Planning a funeral service or memorial service can be a difficult, daunting task. Whether the service is at a funeral home , cemetery, or memorial park, funeral planning involves many details, and you may appreciate some advice from an expert. Here are some ways that you can invite family and friends to a funeral service or memorial for a loved one.
Close family and friends will appreciate the intimacy of an in-person visit to notify them of funeral arrangements . This also provides you with a valuable opportunity to give and receive grief support services to those closest to your loved one who has passed away. If you believe an in-person visit would be an intrusion, or if family members or friends live out of town, you can invite them via phone.
Personal Phone Calls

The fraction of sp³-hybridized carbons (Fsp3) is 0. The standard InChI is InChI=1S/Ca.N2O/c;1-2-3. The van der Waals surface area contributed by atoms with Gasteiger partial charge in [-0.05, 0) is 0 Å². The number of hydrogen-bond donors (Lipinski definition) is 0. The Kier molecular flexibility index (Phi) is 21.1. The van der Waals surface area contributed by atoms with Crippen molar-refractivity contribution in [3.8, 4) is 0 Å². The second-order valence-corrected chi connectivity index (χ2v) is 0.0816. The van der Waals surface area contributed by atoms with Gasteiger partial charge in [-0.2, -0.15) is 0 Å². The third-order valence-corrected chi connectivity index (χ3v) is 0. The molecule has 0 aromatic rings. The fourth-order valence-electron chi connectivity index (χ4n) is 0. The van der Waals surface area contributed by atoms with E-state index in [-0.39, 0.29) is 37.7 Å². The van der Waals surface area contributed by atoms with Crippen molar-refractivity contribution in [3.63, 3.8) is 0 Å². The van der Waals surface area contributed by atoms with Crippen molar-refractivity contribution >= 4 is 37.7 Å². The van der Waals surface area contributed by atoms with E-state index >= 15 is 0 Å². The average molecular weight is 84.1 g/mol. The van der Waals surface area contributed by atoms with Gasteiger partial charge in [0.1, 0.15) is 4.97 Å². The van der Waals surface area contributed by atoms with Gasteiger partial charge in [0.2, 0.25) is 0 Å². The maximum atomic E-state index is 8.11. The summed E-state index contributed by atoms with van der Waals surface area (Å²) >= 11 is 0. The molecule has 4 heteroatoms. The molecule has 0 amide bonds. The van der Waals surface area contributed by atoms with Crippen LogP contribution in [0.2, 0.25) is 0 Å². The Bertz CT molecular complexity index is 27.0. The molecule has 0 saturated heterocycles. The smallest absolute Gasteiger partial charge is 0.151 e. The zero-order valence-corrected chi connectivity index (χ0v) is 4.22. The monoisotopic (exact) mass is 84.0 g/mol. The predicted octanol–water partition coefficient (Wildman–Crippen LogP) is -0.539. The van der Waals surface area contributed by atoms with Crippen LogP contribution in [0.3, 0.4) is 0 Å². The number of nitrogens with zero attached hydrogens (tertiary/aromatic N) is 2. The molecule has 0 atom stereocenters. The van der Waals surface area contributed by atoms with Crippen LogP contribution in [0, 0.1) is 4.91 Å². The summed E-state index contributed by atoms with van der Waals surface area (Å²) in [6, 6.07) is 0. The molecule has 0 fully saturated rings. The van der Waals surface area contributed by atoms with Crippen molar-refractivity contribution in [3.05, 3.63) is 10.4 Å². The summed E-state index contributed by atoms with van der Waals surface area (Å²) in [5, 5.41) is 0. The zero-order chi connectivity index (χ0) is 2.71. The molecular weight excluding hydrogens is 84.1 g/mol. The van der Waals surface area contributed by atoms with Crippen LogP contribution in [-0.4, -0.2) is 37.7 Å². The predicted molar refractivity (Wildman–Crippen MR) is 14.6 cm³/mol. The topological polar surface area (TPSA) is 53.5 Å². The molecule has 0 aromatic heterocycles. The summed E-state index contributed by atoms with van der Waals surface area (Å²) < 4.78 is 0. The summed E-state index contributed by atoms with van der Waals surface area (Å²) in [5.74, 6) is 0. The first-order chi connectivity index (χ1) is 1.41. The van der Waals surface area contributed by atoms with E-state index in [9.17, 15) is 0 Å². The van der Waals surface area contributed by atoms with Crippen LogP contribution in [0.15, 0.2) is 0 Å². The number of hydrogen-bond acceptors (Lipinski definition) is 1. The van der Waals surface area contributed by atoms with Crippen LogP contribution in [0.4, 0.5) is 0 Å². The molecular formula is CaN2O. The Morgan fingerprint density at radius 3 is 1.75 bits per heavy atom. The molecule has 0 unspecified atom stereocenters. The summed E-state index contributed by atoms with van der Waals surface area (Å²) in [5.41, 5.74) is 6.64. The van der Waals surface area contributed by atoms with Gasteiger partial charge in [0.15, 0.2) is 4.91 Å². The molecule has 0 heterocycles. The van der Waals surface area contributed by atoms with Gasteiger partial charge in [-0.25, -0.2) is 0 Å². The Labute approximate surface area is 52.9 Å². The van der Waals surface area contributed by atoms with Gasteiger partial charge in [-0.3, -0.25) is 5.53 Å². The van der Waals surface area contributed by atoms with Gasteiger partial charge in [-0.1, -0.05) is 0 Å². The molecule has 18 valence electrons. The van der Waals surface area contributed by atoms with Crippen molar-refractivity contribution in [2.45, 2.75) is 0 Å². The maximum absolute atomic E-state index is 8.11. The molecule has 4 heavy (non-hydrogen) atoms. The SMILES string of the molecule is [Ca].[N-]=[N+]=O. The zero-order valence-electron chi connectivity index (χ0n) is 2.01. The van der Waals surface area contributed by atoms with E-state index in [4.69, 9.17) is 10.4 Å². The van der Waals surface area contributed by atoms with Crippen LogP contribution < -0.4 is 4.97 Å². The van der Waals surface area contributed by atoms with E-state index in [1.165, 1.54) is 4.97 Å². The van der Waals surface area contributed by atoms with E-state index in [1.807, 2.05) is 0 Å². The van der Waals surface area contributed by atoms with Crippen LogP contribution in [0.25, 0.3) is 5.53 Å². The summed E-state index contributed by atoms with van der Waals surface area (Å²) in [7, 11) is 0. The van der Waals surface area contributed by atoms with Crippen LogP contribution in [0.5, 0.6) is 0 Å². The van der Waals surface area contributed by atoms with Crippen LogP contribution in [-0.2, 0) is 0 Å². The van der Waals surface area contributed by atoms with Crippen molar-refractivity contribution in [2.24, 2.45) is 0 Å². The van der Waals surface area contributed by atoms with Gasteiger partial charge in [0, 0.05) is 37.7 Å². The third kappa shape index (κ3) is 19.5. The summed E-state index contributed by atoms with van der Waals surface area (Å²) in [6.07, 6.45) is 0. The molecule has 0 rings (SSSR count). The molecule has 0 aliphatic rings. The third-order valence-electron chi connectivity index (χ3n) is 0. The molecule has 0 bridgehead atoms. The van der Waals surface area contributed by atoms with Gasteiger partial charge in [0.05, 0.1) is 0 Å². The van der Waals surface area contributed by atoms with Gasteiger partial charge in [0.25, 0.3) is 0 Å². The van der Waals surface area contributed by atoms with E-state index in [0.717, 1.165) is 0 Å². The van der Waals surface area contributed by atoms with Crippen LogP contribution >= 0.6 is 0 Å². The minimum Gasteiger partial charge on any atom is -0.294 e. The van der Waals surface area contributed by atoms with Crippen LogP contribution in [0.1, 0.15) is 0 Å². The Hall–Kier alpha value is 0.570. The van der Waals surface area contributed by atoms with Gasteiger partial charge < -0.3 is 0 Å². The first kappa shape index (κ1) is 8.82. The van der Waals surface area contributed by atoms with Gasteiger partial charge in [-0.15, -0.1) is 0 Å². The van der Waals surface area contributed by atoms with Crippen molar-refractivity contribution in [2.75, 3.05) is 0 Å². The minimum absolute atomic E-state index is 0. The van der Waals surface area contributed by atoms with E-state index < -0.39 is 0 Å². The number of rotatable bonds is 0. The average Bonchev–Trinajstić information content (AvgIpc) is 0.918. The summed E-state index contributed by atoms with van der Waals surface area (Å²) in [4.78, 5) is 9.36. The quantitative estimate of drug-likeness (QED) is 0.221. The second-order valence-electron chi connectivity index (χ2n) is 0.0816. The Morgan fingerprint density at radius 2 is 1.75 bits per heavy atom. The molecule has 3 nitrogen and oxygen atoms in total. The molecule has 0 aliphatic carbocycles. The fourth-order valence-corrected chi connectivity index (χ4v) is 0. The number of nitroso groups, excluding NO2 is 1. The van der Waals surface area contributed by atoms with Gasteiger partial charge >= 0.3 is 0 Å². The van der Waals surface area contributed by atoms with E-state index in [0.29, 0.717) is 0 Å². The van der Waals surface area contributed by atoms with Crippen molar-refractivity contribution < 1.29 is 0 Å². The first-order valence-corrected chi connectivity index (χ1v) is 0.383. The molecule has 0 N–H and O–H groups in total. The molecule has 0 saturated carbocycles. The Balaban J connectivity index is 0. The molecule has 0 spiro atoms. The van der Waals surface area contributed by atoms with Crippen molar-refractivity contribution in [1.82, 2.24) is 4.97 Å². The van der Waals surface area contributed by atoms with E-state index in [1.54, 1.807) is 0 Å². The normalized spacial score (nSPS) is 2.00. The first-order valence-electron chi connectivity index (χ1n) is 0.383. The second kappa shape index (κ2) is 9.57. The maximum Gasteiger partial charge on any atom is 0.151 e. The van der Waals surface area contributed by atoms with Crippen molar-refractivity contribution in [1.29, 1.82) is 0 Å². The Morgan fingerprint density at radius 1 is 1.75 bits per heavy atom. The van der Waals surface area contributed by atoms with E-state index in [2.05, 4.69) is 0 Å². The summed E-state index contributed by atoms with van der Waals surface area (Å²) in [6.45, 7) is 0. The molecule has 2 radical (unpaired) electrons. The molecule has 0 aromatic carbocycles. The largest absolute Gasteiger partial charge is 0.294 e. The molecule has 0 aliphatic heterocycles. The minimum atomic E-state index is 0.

Personal phone calls are always an appropriate way to invite guests to a funeral or memorial service. Regardless of how close you believe the person was to the deceased, a phone call will be welcome. Phone calls allow you to extend a personal invitation without the intrusion of an in-person visit. This can be a benefit to those who may withdraw in their time of grief.
Emails or Other Electronic Communication
In a time of mourning, many people may feel overwhelmed, and may have a hard time processing or remembering important details. Even if you have already invited guests in person or via phone, you may consider sending a follow-up email detailing the date and time of the funeral service or memorial. This also gives you an opportunity to confirm their attendance, and find out if they need any more information.
At Mountain View Funeral Home, Memorial Park and Crematory, we can help you plan a memorial or funeral service near Tacoma . Our compassionate staff has experience planning cremation ceremonies, funeral services, and memorials for community members of diverse religions and cultures. For more information, you can visit our website, or call us today at (253) 584-0252.